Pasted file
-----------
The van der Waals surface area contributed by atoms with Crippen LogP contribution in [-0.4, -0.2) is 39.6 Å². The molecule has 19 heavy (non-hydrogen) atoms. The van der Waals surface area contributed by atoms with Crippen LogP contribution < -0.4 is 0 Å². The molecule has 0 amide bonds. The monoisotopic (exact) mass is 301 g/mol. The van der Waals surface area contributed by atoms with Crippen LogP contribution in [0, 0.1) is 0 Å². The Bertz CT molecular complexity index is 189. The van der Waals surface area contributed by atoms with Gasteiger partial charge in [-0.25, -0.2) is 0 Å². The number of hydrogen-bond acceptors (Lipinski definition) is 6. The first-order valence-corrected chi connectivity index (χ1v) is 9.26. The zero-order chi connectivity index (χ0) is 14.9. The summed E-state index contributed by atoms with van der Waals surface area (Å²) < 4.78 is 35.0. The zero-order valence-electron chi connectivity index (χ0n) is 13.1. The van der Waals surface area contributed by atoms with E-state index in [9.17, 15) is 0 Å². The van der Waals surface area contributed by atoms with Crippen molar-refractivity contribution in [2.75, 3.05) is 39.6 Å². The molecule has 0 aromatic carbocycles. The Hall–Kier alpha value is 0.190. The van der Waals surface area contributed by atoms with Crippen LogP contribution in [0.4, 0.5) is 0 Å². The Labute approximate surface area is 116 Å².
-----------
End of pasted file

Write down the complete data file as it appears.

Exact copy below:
The van der Waals surface area contributed by atoms with Crippen LogP contribution in [-0.4, -0.2) is 39.6 Å². The molecule has 19 heavy (non-hydrogen) atoms. The van der Waals surface area contributed by atoms with Crippen LogP contribution < -0.4 is 0 Å². The molecule has 0 amide bonds. The monoisotopic (exact) mass is 301 g/mol. The van der Waals surface area contributed by atoms with Crippen LogP contribution in [0, 0.1) is 0 Å². The Bertz CT molecular complexity index is 189. The van der Waals surface area contributed by atoms with Gasteiger partial charge in [-0.25, -0.2) is 0 Å². The number of hydrogen-bond acceptors (Lipinski definition) is 6. The first-order valence-corrected chi connectivity index (χ1v) is 9.26. The zero-order chi connectivity index (χ0) is 14.9. The summed E-state index contributed by atoms with van der Waals surface area (Å²) < 4.78 is 35.0. The zero-order valence-electron chi connectivity index (χ0n) is 13.1. The van der Waals surface area contributed by atoms with E-state index in [9.17, 15) is 0 Å². The van der Waals surface area contributed by atoms with Crippen molar-refractivity contribution in [2.75, 3.05) is 39.6 Å². The molecule has 0 aromatic carbocycles. The Hall–Kier alpha value is 0.190. The van der Waals surface area contributed by atoms with Crippen LogP contribution in [0.4, 0.5) is 0 Å². The Labute approximate surface area is 116 Å².